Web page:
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Low-Calorie Diet Reduces Stroke, Heart Attack Risk: Study



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WASHINGTON, April 19 (AFP) - Severely restricting calorie consumption can drastically reduce the risk of developing diabetes, a heart attack or a stroke, according to a study published Monday.

Researchers at Washington University School of Medicine in St. Louis, Missouri, found that the people in their 50s or 60s who adopted a low-calorie diet experienced the same risks as people who were decades younger.

"It's very clear from these findings that calorie restriction has a powerful, protective effect against diseases associated with aging," said John Holloszy, a professor of medicine who led the study published in the Proceedings of the National Academy of Sciences.

"We don't know how long each individual actually will end up living, but they certainly have a much longer life expectancy than average because they're most likely not going to die from a heart attack, stroke or diabetes," Holloszy said.

Eighteen people ages 35 to 82 who participated in the study were under a low-calorie diet for three to 15 years. They were compared to a similar group of 18 people who had a typical "Western" diet.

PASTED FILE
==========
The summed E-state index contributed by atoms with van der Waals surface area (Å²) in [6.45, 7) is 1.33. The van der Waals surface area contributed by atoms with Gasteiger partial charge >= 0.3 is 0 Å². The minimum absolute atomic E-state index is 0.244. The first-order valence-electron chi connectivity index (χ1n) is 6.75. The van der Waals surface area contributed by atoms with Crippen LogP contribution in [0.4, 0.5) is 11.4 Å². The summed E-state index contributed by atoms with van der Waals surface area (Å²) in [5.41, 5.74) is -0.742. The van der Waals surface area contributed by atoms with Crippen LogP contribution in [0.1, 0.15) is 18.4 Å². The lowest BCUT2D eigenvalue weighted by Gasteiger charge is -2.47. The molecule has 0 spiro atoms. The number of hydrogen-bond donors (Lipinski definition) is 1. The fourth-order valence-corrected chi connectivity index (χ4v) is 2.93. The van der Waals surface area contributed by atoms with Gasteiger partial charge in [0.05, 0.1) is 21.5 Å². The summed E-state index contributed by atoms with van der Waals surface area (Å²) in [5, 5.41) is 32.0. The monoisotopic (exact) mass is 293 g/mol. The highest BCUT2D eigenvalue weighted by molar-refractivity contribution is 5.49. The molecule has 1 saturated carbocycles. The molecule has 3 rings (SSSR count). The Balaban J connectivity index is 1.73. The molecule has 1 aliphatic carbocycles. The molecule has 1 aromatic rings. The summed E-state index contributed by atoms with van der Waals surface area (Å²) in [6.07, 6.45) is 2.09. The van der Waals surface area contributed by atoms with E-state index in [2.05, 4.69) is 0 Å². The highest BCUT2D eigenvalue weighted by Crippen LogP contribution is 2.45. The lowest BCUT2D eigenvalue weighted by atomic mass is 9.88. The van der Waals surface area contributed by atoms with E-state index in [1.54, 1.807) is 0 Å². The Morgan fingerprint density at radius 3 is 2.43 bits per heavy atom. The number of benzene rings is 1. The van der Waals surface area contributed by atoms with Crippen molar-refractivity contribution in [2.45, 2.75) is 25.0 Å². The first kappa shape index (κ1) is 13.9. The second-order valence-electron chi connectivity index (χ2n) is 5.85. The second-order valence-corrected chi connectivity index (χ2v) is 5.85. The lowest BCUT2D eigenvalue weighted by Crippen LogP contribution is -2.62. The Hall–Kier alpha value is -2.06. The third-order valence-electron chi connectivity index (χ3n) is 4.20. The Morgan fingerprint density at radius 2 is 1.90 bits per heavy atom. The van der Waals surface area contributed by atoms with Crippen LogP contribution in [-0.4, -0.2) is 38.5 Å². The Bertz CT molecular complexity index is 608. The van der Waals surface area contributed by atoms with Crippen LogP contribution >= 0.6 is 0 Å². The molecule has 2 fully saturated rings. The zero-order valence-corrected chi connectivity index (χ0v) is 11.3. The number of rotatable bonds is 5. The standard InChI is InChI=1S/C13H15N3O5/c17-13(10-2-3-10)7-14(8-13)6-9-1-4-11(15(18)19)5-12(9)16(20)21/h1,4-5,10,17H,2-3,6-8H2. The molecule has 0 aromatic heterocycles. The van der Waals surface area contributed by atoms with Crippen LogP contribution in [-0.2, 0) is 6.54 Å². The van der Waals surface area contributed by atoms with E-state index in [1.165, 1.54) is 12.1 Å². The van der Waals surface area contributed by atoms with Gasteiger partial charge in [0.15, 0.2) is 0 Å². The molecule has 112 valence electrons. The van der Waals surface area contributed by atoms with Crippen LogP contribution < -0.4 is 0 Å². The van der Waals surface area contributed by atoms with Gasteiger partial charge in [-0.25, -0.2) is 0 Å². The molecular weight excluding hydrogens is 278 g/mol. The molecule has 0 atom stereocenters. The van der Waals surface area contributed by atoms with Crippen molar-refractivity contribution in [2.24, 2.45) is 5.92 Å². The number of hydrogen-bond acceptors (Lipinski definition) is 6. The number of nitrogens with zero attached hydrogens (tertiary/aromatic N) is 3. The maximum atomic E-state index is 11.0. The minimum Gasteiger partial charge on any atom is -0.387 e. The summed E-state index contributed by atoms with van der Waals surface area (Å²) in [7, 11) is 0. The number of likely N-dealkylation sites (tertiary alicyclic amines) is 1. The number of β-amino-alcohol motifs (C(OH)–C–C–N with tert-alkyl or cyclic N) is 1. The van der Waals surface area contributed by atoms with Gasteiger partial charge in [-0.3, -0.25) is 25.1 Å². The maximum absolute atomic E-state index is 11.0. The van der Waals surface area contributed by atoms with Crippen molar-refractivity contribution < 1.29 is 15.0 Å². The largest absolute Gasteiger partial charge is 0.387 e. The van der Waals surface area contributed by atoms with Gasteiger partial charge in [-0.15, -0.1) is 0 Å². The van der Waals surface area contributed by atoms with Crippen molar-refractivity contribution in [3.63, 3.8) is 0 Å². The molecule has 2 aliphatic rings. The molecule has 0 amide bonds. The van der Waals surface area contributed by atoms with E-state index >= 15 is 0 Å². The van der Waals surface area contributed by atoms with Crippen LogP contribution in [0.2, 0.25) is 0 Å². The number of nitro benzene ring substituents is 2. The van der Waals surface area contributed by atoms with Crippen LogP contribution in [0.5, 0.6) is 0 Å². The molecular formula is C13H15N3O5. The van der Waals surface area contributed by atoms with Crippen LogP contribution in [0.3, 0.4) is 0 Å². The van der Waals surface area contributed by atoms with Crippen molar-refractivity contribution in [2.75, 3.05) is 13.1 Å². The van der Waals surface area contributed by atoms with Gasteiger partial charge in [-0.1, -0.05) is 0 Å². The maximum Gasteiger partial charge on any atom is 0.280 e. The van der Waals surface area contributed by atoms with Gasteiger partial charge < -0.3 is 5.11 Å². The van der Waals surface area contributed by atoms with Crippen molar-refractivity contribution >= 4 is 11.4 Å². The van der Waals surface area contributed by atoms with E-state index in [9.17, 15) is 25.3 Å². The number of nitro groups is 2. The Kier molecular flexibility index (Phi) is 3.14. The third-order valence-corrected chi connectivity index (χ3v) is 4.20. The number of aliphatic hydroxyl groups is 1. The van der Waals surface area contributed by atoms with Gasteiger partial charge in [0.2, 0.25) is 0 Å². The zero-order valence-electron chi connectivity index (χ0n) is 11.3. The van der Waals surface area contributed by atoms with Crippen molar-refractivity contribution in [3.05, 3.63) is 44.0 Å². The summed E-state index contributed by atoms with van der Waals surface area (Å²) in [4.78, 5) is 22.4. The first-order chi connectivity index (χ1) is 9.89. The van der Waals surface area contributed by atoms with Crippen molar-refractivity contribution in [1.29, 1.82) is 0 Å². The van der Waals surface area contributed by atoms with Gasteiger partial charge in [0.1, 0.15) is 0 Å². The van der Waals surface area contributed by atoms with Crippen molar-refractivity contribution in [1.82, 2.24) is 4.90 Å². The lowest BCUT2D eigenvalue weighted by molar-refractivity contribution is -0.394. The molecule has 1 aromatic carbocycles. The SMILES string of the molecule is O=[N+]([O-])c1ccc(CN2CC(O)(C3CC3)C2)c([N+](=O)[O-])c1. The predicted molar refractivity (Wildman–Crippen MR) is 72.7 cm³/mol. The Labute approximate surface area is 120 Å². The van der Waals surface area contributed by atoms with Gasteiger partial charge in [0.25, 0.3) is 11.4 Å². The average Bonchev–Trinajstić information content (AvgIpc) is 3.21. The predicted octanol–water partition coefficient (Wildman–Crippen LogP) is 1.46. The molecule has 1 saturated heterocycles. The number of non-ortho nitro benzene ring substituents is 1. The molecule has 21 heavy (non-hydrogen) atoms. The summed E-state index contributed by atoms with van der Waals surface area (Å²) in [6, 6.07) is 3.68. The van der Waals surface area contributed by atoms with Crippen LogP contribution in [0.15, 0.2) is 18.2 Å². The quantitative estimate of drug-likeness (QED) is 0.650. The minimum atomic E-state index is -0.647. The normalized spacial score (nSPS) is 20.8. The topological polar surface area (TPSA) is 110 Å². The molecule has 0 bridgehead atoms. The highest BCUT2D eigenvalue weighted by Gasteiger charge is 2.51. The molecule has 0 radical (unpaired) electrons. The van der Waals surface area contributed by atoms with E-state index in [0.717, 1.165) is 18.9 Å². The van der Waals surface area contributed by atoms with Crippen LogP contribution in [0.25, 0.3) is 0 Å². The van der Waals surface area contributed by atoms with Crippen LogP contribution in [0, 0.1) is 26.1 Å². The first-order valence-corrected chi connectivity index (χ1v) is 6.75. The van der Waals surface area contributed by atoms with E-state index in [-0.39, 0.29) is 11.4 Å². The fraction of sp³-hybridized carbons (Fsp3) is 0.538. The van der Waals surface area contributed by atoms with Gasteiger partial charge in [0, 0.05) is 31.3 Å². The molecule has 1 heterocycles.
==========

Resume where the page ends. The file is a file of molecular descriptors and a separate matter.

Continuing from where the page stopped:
The low-calorie diet group consumed 1,100 to 1,950 calories per day, depending on individuals' height, weight and gender. Of the calories, 26 percent consisted of protein, 28 percent fat and 46 percent complex carbohydrates.

The Western diet group ate between 1,975 and 3,550 calories a day, and consisted of 18 percent protein, 32 percent fat and 50 percent carbohydrates, including starches.

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COPYRIGHT 2004 Agence France-Presse. All rights reserved.

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